Education

Students see future Miami with more parks, trees and — to handle sea rise — boats

Where there is now flooding and an empty field, students at Coral Park Senior High see the possibility for a park with a lake.

With congestion on the single causeway leading to and from Key Biscayne, students at MAST Academy think ferries could help residents escape natural disasters, cut down on traffic and even spark local business.

And in Hialeah Gardens, where the elderly seem more interested in television novelas than climate change, students at Hialeah Gardens Senior High want to install visual markers of just how far seas are expected to rise.

Using tracing paper, colorful sticky notes and intimate knowledge of their own neighborhoods, Miami-Dade high school students on Wednesday brainstormed ways to transform suburban landscapes, take care of the aging population and keep their communities resilient in a climate-challenged future.

Their ideas could have real-world impact when the United Nations convenes an international conference on sustainable housing and urban development in October. Their plans will help form the basis of Miami’s recommendations to the U.S. secretary of Housing and Urban Development ahead of the conference in Quito, Ecuador.

“Their voices are going to be heard,” said José Cintrón, director of the HUD Miami Field Office.

The students worked with professors and students from the University of Miami to learn how to solve problems through architecture and urban planning and by using the natural environment. Armed with large maps of their neighborhood and stats that showed just how much sea level rise is expected to impact where they live, the students were encouraged to think locally.

“They know their neighborhood, so that’s a cool thing. And they know how to enhance it,” said engineering professor Landolf Rhode-Barbarigos. “They have so much knowledge, but you have to get them to use it creatively,”

If the teens from Homestead, Hialeah Gardens, Key Biscayne and Richmond Heights had their way, Miami-Dade would be covered in sidewalks and shaded by trees. Canals and boats would become a main mode of transportation. Porous roadways and empty plots of land would become rainwater collection centers that could recharge drinking water supplies — and maybe even produce electricity.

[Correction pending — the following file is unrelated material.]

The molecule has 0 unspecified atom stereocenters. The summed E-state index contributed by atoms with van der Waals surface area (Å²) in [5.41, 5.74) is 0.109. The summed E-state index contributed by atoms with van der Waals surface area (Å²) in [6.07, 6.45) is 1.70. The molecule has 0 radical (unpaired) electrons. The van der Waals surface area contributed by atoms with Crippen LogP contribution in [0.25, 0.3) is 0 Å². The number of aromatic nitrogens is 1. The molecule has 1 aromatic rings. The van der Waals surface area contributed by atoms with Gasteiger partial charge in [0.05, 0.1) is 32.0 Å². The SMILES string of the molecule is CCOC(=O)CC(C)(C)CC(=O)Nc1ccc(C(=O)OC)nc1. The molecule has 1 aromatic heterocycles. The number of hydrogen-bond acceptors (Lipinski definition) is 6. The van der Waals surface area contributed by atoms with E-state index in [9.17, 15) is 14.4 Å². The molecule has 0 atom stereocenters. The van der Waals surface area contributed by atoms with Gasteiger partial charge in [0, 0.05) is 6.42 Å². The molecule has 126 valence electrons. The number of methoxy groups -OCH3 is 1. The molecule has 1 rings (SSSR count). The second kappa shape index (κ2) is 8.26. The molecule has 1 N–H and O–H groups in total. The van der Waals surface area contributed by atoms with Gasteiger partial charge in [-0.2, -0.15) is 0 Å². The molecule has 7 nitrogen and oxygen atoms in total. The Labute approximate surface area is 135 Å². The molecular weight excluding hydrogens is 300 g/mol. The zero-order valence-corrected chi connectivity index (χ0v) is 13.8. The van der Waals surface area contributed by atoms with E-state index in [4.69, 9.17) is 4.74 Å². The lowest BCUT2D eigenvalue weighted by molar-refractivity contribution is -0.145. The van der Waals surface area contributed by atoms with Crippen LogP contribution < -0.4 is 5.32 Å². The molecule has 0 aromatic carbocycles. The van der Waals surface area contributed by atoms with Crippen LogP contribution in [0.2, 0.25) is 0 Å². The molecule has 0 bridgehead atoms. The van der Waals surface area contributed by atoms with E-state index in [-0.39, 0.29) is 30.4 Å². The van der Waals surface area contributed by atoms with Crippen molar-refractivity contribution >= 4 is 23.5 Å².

“We found a lot of opportunity,” said Carlos Barredo, a sophomore from BioTECH magnet school in Richmond Heights.

Students from Hialeah Gardens proposed green corridors and bikeways that connect their city’s underused parks. Sculptures would give people a reason to outside, and provide meeting places for people of different cultures — an important point for Soleil Lobato.

Hialeah Gardens borders an industrial area of nearby Hialeah and the sophomore at Hialeah Gardens Senior would like to attract residents there to her community’s parks.

“The culture over there is very work [oriented], and there’s no leisure,” she said. “I want different people to mix together. It’s very important. You learn about different cultures.”

Students from Maritime and Science Technology (MAST) high school on Virginia Key saw great beauty — and great challenges — in the water that surrounds them.

“The main problem with Key Biscayne is the evacuation route,” said Tajmaus Johnson, a senior at the school. “There’s only one entry, one exit.”

They proposed turning a water treatment plant into a triple-duty structure that could be a hurricane evacuation center and also provide a venue for concerts.

Sonia Chao, director of the Center for Urban and Community Design at the University of Miami, said she hopes kids will be encouraged to take a personal stake in designing neighborhoods that are better for the environment — and better to live in.

“Each one of us is part of the problem. Each one of us has the potential to be a part of the solution,” she told them. “Stop thinking this is someone else’s problem.”

Christina Veiga: 305-376-2029, @cveiga

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